“Nymphomaniac” is a perfect example of this dichotomy.  On one hand, it’s fascinating.  The film is by turns funny and brutal, sympathetic and disturbing.  It’s that blending of emotional responses which are at tonal odds that that lends the film a complex and compelling narrative structure.  The film is essentially a series of flashbacks recounting the sexual exploits of a woman named Joe (Charlotte Gainsbourg, Von Trier’s go-to lead actress).  She is found beaten in an alley by a man named Seligman (Stellan Skarsgard) who comes to her rescue.  Joe claims it is her insatiable sexual appetite that has led her to this place.  She tells Seligman her story, explaining she has been obsessed with sex nearly all of her life.  We see her as a curious little girl, a precocious teen, her earliest sexual experiences, including the disappointments and abuse that shape her understanding of what sex is.  There isn’t much shared about her upbringing or home life, other than the fact that she loved her father (played by Christian Slater) and resented her brash mother (Connie Nielsen), but her sexual awareness and eventual preoccupation stems from such a young age and seemingly organic place, Von Trier clearly means to make no excuse for her nymphomania.  It just simply is.  As a teen Joe is played with just the right amount of aloofness by Stacy Martin, who seems to only come truly alive during her sexual encounters.  Point taken.  It is as a young adult when she first meets the closest thing she ever has to a true love in Jerome (Shia LaBeouf), whom she later marries and has a child with; but her sexual addiction always threatens to derail everything good in her life.  We see her lose jobs, ruin marriages, break hearts, attempt treatment; it’s all for naught.  Von Trier drives home the point that nymphomania is an addiction or neurological disorder like any other, unable to be easily stifled.

Most of this makes up the first half of “Nymphomaniac” (“Volume 1”).  It is in the second half where any levity Von Trier was allowing is stifled and we move on to the true dark side of Joe’s obsession.  Like an addict always trying to get higher, she moves on to punishing kink to feed her addiction, and the toll her unquenchable sexual appetite has taken on her personal life leads her to crime, cruelty and murder.  It is also in the film’s second half where Von Trier shows his full hand and reveals “Nymphomaniac” to be as much a commentary on sexual politics and gender roles as a singular character study.  As Joe recounts her exploits to Seligman, she begins to question if her life would be in such dire straits if she were a man with the same urges (though Von Trier doesn’t exactly portray any of the sex-obsessed man she meets as any happier or healthier).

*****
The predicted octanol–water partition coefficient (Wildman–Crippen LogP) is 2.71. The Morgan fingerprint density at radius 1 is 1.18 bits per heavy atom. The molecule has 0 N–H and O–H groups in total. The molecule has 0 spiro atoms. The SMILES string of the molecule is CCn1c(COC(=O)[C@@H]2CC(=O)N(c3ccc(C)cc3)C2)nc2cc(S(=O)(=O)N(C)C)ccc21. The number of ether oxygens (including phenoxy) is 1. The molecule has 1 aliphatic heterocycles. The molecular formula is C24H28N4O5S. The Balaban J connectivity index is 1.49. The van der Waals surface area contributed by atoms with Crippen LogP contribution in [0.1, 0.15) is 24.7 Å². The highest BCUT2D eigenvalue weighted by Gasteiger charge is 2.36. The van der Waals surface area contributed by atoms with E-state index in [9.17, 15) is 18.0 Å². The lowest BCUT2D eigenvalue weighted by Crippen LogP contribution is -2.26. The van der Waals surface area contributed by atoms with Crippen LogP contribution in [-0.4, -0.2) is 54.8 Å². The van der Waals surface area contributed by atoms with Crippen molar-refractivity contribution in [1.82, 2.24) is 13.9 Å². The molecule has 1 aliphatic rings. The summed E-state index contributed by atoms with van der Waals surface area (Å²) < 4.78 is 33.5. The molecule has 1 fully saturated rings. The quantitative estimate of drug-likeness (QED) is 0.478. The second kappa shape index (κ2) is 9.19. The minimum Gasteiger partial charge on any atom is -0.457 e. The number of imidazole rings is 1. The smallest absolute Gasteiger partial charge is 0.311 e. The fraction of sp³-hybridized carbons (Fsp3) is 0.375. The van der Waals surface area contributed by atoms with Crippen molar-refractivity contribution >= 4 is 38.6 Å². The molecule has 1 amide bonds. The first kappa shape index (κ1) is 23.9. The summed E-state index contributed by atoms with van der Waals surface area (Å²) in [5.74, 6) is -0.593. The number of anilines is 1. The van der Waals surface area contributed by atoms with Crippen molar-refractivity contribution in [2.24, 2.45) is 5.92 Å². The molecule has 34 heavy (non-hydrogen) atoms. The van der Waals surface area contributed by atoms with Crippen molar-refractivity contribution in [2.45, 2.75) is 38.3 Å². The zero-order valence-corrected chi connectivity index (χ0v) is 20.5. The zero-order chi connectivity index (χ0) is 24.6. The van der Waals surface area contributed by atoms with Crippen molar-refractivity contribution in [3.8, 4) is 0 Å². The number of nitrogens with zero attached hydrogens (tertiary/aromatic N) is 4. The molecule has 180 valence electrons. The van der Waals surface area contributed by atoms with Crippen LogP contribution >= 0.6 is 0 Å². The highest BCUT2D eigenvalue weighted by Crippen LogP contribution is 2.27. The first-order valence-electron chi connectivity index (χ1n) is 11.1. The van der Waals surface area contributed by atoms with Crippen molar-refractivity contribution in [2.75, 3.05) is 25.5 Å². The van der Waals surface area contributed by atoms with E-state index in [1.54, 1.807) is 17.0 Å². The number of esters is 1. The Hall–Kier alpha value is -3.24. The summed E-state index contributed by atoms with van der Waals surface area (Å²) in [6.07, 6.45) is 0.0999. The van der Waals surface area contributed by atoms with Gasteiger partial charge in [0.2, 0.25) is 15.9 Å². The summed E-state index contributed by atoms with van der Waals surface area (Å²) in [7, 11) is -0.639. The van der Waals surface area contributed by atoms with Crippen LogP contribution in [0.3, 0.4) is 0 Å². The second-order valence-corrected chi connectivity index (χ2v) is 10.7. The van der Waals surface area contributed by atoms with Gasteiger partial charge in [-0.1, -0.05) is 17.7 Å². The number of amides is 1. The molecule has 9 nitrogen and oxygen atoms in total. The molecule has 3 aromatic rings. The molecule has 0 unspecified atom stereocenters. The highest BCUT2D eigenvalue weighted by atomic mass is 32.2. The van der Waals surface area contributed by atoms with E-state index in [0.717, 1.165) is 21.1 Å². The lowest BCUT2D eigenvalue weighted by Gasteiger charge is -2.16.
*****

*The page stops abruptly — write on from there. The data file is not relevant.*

Saying all this, I realize how ambitious and interesting “Nymphomaniac” sounds.  And, indeed, it is both of those things.  But it is also obvious, ponderous and – this might go without saying – overlong.  As no doubt intended, the film’s sex is almost never sexy, but rather almost always uncomfortable, ranging from merely awkward to downright ugly to terrifying.  Anyone watching this film for titillation purposes probably deserves to be shocked and appalled, but Von Trier seems almost perversely eager to disgust.  The actors range from shrill and over the top (Uma Thurman as the jilted wife of one of Joe’s conquests), laughably earnest (LaBeouf), or frustratingly opaque (almost everyone else).  The movie almost doesn’t feel like it takes place in the real world, or at least not present day.  At times I forgot I was watching a contemporary film and assumed I was watching a period piece and would catch myself thinking, “maybe things were different ‘back then’”.  The world Joe lives in and the people she interacts with feel similarly inorganic.  Nothing about this movie, the locations, or the characters feels the least bit organic or indicative of the 21st century.  The film and the performances all have this aloof, alternate reality vibe that makes it hard to fully invest in or identify with Joe and her plight.  Maybe some of this has to do with the film’s budget, maybe it’s intentional on Von Trier’s part; but only Gainsbourg is convincing as a complex, emotional being.  Everyone and everything else seems to just kind of orbit around her in some alternate reality.